- How but to hang my nose! – answers Alrond. The king has declared a contest, and whoever wins it will receive the princess's hand, and my beloved will go to the foreign prince or knight.
- Why don't you take part in the competition? - said the fox. Although your father was a poor knight, and you are even poorer, but your family is noble and your pedigree is not inferior to the kings. Moreover, you are a man of strength and ingenuity!
- True, said Alrond, - but I feel that the tests there will not be the usual ones: not to fight with spears, shoot with a bow and fight with a sword.
- But you have me! I'll help you through the royal trials," said the fox.
Alrond thought about it and agreed. And the fox waved his tail, and golden sparks fell on the young man – and although Alrond had been handsome before and such a daredevil as there were few, now he shone with a magical light, and he had the strength of thirty strong men.
When the time came for the contest, kings, princes, dukes, counts, barons, and knights from all over the West Coast, and some even from the islands of the Archipelago, came to Adtiarn. The first three days were spent in tournaments, hunting, and feasting, and Alrond was ahead of the others in all things: in spear-fighting, sword-fighting, archery, cross-bow-shooting, and dancing, and he was behaving so courteously – as a true suitor for a princess! But the royal trials were more difficult than the court dances.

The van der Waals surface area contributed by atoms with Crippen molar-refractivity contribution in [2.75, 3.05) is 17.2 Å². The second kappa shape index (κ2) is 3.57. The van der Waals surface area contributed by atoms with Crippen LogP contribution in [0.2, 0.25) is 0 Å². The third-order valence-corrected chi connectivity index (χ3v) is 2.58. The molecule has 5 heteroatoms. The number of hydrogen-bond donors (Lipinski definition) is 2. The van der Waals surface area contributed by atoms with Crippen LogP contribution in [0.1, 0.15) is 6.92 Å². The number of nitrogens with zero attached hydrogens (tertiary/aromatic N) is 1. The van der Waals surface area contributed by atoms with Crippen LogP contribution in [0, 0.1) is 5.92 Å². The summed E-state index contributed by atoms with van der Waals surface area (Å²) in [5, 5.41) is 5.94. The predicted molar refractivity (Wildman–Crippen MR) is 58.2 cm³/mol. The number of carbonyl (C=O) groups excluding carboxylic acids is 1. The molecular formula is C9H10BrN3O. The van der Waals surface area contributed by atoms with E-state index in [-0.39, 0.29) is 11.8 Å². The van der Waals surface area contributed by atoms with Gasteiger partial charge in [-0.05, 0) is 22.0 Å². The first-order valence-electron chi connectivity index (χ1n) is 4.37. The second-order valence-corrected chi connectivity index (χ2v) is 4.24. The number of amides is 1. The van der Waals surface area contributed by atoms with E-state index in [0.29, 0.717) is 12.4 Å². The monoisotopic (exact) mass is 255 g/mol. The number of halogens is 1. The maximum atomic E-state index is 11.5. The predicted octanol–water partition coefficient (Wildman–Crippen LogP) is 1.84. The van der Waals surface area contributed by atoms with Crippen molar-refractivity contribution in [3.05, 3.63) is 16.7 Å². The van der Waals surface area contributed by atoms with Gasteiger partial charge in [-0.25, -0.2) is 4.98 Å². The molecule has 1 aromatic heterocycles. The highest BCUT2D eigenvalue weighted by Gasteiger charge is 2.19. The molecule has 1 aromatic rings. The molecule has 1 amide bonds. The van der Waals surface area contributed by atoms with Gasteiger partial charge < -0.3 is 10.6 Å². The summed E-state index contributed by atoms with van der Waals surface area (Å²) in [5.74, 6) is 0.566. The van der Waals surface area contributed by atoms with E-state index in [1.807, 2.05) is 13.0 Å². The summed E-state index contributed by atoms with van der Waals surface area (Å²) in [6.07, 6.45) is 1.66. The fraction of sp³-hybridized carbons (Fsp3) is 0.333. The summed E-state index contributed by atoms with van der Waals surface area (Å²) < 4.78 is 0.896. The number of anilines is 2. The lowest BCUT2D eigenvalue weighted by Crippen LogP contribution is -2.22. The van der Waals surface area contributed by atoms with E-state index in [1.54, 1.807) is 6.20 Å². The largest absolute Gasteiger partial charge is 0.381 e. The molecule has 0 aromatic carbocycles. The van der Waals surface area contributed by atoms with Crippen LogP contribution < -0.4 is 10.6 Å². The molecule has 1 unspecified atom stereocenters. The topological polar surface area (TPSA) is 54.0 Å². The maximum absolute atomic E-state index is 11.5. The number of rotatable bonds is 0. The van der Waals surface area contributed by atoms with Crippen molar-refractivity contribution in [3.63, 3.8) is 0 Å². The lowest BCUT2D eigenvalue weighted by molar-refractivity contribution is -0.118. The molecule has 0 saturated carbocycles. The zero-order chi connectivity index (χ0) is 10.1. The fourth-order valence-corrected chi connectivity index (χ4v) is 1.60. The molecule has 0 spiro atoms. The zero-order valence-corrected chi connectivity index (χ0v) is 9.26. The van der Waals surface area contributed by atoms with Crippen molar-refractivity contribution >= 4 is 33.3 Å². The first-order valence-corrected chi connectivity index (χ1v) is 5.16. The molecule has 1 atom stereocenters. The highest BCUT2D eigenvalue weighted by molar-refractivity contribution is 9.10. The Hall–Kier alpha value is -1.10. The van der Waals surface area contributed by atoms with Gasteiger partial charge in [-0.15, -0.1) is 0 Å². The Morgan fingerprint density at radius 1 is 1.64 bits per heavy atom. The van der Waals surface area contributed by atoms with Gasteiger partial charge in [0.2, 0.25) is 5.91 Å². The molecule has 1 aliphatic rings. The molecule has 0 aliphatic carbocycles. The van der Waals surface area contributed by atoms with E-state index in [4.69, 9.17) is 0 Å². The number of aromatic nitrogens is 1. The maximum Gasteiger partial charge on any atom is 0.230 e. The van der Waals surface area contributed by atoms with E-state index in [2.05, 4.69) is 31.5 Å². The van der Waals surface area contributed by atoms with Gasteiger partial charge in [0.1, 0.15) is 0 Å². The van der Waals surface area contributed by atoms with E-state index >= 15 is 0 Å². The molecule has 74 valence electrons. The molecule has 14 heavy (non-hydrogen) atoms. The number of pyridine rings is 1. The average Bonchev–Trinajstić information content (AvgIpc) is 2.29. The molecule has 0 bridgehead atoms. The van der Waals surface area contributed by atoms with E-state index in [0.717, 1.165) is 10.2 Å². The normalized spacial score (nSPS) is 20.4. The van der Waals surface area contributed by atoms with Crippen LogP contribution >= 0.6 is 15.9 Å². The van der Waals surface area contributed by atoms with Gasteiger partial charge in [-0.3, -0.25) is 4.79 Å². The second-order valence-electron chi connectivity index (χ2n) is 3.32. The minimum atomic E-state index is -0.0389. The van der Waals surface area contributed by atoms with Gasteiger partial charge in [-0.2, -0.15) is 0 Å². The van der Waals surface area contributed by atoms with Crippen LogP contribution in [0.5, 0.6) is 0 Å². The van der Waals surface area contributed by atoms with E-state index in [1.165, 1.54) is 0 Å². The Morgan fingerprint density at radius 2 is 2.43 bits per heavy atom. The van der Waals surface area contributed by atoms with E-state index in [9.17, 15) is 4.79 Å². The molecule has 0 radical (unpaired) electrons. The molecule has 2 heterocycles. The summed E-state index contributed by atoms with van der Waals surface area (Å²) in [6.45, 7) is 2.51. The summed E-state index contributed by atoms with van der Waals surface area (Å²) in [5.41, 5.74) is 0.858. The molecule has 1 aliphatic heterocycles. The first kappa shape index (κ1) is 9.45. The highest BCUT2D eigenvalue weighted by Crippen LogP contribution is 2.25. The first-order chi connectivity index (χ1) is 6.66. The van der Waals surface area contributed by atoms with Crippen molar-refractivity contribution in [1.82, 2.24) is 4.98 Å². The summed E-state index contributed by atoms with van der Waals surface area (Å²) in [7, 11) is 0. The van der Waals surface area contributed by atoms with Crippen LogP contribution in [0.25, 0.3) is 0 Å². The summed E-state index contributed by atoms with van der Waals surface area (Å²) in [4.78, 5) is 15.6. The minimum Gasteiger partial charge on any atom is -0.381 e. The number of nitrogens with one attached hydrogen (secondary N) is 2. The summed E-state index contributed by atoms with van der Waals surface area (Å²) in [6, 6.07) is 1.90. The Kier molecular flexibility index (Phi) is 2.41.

It was time for the first test. And the king said:
"The Duke Larhelm of Moremont gave me last year some wonderful seeds that produce a harvest of five hundred, and bread made from that wheat has such wonderful properties that one small piece is enough to feed an adult man. My peasants sowed this miracle grain in the fields, and indeed, the harvest was unprecedented. However, there is a misfortune: someone comes at night and eats wheat. And when I send the guards to catch an unknown thief, they all fall asleep. Which of you, glorious knights, will protect my fields with wonderful wheat, and at the same time, catch the mysterious robber and bring him to me?